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Wreck diving is an incredibly popular form of scuba diving.  The experience is one that simply cannot be found anywhere else as it combines diving and beautiful marine life with history and archaeology.

Of course, almost every diver embarking on a wreck dive hopes that they will find some sort of hidden treasure or artefact not yet discovered but there is nothing quite like floating through a submerged wreck, particularly when it has become a new habitat for the marine life.

Wreck_dive
Wreck diving is awesome and many divers love it

Photo Credit: alfonsator

Why Wreck Diving Is So Great?

Wreck diving really allows you to submerge yourself – quite literally – into the history of the wrecks you are looking at.  Each of them has a story to tell and sometimes it can be a very tragic one.  Most divers feel an incredible sense of awe and respect when they dive wrecks and many remember the dives for ever. 

It is likely that quite a number of people lost their lives when the wreck sunk, and this is something that you can almost feel in the atmosphere. That is Why for so many wreck diving is so spectaculair.

Another reason why wreck diving is so great is that it can be quite a challenging dive especially for beginners who have never taken part in this type of diving before. Of course, because of these challenges, wreck diving has its dangers and it is always advisable to dive with someone who knows the wreck and take additional training prior to the dive. 

Some of the dangers that most commonly lead to accidents are

  • Getting lost
  • A dive light failing leaving the divers submerged in darkness
  • Carelessness leading to injury due to parts of the wreck being broken off

It is very important to remember that larger wrecks in particular will be pitch black inside, and if you have no light with you, you will be completely disorientated.  Also, with larger wrecks, such as ocean cruisers for example, you may get lost in the different parts of the ship, many divers choose to use rope to prevent this from happening. 

Also read: Why do Diving Accidents Happen and How You Can avoid Them

And lastly, because the wrecks have become artificial reefs, their structures are often very fragile and can snap off when touched.  Taking good care and using your diving skills and experience should prevent these things from happening.

Planning a scuba trip? Then you should download the ultimate scuba dive checklist just like 5000+ other divers already so you will not forget to bring anything.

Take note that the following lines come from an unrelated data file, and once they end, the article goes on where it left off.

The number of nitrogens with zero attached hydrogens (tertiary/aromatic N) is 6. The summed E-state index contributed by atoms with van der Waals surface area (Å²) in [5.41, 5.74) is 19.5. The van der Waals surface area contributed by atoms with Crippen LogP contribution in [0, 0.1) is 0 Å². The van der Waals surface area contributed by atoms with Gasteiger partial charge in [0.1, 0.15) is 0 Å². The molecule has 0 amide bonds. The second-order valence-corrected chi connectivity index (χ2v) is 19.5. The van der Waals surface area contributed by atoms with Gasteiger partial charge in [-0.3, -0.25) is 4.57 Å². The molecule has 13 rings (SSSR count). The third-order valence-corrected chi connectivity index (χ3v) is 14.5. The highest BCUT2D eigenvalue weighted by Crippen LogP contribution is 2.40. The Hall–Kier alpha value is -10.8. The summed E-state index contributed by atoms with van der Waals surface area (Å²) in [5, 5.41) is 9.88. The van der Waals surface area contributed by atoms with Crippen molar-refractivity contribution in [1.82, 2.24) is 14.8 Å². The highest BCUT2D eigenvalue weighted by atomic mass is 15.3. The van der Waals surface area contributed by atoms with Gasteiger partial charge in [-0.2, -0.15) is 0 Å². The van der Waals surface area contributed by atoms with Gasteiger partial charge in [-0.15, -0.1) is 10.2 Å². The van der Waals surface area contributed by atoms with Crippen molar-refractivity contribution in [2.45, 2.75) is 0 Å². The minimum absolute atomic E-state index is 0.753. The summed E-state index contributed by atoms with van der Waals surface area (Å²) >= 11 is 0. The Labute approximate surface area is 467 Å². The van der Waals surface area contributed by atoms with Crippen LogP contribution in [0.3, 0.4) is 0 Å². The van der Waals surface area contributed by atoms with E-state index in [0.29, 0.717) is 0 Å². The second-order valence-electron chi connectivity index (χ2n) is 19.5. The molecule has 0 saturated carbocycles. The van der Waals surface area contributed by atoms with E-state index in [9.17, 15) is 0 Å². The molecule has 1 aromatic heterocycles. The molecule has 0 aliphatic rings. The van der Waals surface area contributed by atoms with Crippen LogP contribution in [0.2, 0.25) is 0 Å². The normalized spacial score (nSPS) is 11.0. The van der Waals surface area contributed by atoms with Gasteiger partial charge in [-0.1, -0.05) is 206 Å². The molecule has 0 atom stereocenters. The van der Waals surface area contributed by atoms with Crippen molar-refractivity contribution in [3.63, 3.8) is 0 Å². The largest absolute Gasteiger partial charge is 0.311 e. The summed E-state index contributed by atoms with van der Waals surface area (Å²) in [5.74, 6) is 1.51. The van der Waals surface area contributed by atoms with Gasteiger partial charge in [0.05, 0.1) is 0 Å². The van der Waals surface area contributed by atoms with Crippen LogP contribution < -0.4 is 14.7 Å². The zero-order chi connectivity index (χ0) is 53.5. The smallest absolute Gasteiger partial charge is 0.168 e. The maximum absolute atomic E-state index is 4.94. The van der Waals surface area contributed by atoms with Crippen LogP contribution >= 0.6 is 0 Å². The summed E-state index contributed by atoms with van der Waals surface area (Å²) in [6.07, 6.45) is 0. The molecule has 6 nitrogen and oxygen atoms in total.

Best Wreck Diving 

If you want to go wreck diving, you really have thousands of choices. Some of the best wreck dives are wrecks that have been sunk on purpose to create artificial reefs. The USS Spiegel Grove and the USS Oriskany in Florida, for example, are two great examples of this as is the Pernambuco in Brazil.  However there are also disaster wrecks that can be dived.

If you are more interested in "disaster wrecks", there are many places to choose from as well. The shipwrecks off the Isles of Scilly, for example, are absolutely fantastic. The oldest wreck there is an unnamed vessel from 1305 and the list of wrecks in this location is almost endless, with the newest wreck being the French trawler Sauveterre, which sank in July 2005. 

Diving here provides a great opportunity to see how nature takes over, as you will be able to see the differences between the many different wrecks.

The four best wreck dive destinations as identified by the Encyclopaedia of Recreational Diving are:

  1. Truk Lagoon (Micronesia)
  2. Scapa Flow (Orkney Islands, Scotland)
  3. Outer Banks (North Carolina) – this is also known as the graveyard of the Atlantic
  4. Great Lakes

There are also some people that want to be really challenged by wreck dives, particularly advanced divers. For a long time, the SS Andrea Doria was classed as the most difficult dive in the world, mainly because it is at a tremendous depth. There are some other examples that are more suitable for more advanced divers, particularly those that are experienced using nitrox or trimix for breathing gas.

As you can see, if you are looking for the best wreck dives, you will first need to think about exactly what you are looking to see on your dives. Are you interested mainly in how nature takes over, for example, in which case artificial reefs created purposefully are probably the best bet. Or are you more interested in looking at history as it was made, by looking at war time ships for example. 

When thinking of sunken ships, most people immediately think of the Titanic.  This ship, however, is impossible to dive but there are quite a number of other luxury cruise liners that you are able to visit.

We know you should be properly trained when you go wreck diving. Have you ever penetrated a wreck without proper wreck diving training? Let us know in the comments below

Would you like to go wreck diving? contact us. We have multiple partners that offer dive packages and scuba lessons.

Planning a scuba trip? Then you should download the ultimate scuba dive checklist just like 5000+ other divers already so you will not forget to bring anything.

Blog written by: Rutger Thole who used to be a scuba scuba instructor but he got stuck in a suit a couple of years ago. Now he is on his way back, as a the founder of bookyourdive he travels and dives as much as he can. His motto as a start up founder and scuba diver is "The only good suit is a wetsuit"

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